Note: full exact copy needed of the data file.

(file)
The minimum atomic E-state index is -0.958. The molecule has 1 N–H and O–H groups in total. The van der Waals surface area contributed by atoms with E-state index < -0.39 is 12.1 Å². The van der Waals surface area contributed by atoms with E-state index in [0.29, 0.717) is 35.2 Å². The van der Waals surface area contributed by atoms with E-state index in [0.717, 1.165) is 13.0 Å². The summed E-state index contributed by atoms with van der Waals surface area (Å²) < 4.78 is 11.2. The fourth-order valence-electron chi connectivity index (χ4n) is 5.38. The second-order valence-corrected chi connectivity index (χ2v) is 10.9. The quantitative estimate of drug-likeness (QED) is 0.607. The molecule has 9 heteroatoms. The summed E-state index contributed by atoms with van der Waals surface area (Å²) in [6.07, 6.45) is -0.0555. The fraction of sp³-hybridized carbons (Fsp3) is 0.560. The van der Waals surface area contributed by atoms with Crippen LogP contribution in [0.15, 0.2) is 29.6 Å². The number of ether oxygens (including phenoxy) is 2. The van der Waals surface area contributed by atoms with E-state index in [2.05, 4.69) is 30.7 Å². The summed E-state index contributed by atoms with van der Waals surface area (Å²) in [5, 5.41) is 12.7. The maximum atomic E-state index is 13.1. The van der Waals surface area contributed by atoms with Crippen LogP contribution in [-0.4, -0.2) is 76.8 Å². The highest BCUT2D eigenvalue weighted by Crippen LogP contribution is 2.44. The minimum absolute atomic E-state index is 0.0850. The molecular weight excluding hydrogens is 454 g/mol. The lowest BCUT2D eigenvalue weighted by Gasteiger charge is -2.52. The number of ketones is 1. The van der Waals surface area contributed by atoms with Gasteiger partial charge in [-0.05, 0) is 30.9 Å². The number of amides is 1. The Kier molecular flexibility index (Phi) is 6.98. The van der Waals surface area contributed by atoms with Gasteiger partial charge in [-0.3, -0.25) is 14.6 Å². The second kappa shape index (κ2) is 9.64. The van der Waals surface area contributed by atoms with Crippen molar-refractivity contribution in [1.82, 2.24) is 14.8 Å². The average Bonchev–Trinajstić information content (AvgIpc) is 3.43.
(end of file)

The minimum atomic E-state index is -0.958. The molecule has 1 N–H and O–H groups in total. The van der Waals surface area contributed by atoms with E-state index < -0.39 is 12.1 Å². The van der Waals surface area contributed by atoms with E-state index in [0.29, 0.717) is 35.2 Å². The van der Waals surface area contributed by atoms with E-state index in [0.717, 1.165) is 13.0 Å². The summed E-state index contributed by atoms with van der Waals surface area (Å²) < 4.78 is 11.2. The fourth-order valence-electron chi connectivity index (χ4n) is 5.38. The second-order valence-corrected chi connectivity index (χ2v) is 10.9. The quantitative estimate of drug-likeness (QED) is 0.607. The molecule has 9 heteroatoms. The summed E-state index contributed by atoms with van der Waals surface area (Å²) in [6.07, 6.45) is -0.0555. The fraction of sp³-hybridized carbons (Fsp3) is 0.560. The van der Waals surface area contributed by atoms with Crippen LogP contribution in [0.15, 0.2) is 29.6 Å². The number of ether oxygens (including phenoxy) is 2. The van der Waals surface area contributed by atoms with E-state index in [2.05, 4.69) is 30.7 Å². The summed E-state index contributed by atoms with van der Waals surface area (Å²) in [5, 5.41) is 12.7. The maximum atomic E-state index is 13.1. The van der Waals surface area contributed by atoms with Crippen LogP contribution in [-0.4, -0.2) is 76.8 Å². The highest BCUT2D eigenvalue weighted by Crippen LogP contribution is 2.44. The minimum absolute atomic E-state index is 0.0850. The molecular weight excluding hydrogens is 454 g/mol. The lowest BCUT2D eigenvalue weighted by Gasteiger charge is -2.52. The number of ketones is 1. The van der Waals surface area contributed by atoms with Gasteiger partial charge in [-0.05, 0) is 30.9 Å². The number of amides is 1. The Kier molecular flexibility index (Phi) is 6.98. The van der Waals surface area contributed by atoms with Gasteiger partial charge in [-0.3, -0.25) is 14.6 Å². The second kappa shape index (κ2) is 9.64. The van der Waals surface area contributed by atoms with Crippen molar-refractivity contribution in [1.82, 2.24) is 14.8 Å². The average Bonchev–Trinajstić information content (AvgIpc) is 3.43.